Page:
“The Forgotten War”
**Update: I am now on twitter. Feel free to follow me: http://www.twitter.com/mideastblogger
Iran’s election demonstrations continue on the streets of Tehran. Ayatollah Ali Khamenei and his Guardian Council reject the requests of Prime Minister Mousavi for a vote recount. President Obama sends the first American ambassador to Syria since 2005. Israel defies Washington by constructing new settlements in the occupied West Bank. The Palestinian power struggle between Hamas and Mahmoud Abbas reaches a violent scale. Pakistani security forces crack down on Taliban fighters in its Western Frontier.
Is there a story missing from these recent news headlines? This list seems to capture all of the important political and security developments within the Middle East: at least those worthwhile to U.S. interests and the world at large. On the surface, it appears that the major media outlooks are doing quite a superb job covering all of the unprecedented events that define global affairs in the 21st century. The fact that the Iranian opposition to Tehran’s clerical regime continues to take the lead in today’s newspapers is an example of how talented reporters have been in informing the general public (regardless of where they reside in the world). Right?
Wrong. There is in fact one noteworthy story that is vigorously being brushed aside by all sectors of the American establishment. Remember the war in Iraq…that mid-sized Arab country that was invaded by American and British forces in 2003? Does everyone recall the treacherous and bloody period of 2006-2007, when American troops were consistently being bombarded and ambushed by Sunni insurgents and Shia Militias throughout the country? If not, surely one has a good memory of the Iraqi conflict when the name David Petreaus comes up. After all, he was the man responsible for re-evaluating the U.S. mission and turning Iraq around from sectarian killings, assassinations, and suicide bombings. In fact, it can be argued that General Petreaus weakened and destroyed an Iraqi civil war that would have continued to wreak havoc on the nation’s citizens, infrastructure, and governance.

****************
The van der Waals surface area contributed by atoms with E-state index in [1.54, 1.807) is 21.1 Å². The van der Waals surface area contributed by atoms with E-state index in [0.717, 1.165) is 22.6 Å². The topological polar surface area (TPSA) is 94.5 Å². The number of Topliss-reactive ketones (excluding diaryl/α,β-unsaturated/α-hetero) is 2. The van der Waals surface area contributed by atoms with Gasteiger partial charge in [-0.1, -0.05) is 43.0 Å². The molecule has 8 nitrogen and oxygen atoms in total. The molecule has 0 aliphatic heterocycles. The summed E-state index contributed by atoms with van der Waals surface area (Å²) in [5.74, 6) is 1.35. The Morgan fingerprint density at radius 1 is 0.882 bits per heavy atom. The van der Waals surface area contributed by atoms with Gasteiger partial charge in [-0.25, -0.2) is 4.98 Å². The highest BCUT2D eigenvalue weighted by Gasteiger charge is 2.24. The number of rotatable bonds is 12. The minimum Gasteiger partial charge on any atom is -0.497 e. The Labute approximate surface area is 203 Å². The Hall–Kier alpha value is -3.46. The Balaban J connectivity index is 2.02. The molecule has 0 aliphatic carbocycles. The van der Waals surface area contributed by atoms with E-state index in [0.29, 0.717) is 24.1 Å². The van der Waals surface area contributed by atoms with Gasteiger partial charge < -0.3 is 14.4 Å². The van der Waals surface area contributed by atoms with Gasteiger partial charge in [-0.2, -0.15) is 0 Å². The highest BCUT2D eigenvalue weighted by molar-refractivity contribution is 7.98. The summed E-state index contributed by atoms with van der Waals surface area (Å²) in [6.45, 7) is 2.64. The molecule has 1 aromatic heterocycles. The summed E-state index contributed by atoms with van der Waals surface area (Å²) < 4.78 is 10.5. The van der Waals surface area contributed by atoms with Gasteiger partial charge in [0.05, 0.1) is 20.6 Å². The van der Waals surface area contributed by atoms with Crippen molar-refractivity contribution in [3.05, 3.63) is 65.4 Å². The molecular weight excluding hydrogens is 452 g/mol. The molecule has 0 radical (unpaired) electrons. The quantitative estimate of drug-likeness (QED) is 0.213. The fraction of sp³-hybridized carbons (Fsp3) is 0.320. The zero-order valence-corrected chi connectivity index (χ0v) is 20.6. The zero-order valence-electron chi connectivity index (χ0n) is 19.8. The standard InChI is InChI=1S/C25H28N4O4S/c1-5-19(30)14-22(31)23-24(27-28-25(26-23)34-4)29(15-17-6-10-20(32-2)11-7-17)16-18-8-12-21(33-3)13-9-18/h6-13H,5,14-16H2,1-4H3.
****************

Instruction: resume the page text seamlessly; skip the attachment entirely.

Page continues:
Now, in the year 2009, everything is quiet on the streets of Baghdad. The influential Shia cleric, Muqtada al-Sadr, is enforcing the truce between his forces and the Sunni population. Al’Qaeda in Iraq is virtually destroyed, thanks to the large-scale cooperation between American troops and Iraqi security forces. Sunni tribes and the Iraqi population are turning their trust away from insurgent organizations, instead pledging their loyalty to Prime Minister Nouri al-Maliki and his coalition government. Finally, a political reconciliation that was formerly nonexistent between Iraq’s three predominate ethnic groups (the Sunnis, Shias, and Kurds) is turning the corner for a hopeful future.
If all of these statements sound bleak, you are right on the money. Of course, I cannot blame anyone who firmly believes that these optimistic goals are being achieved in Iraq. The neglect by the American news media, as well as the diversion of resources to more “pressing problems” by the Obama administration will certainly give some Americans premature conclusions on the Iraq issue. Unfortunately, the past few days in Baghdad should help all of us discover the reality on the ground: bombings, killings, and the Iraqi insurgency are all festering throughout Iraq’s major cities.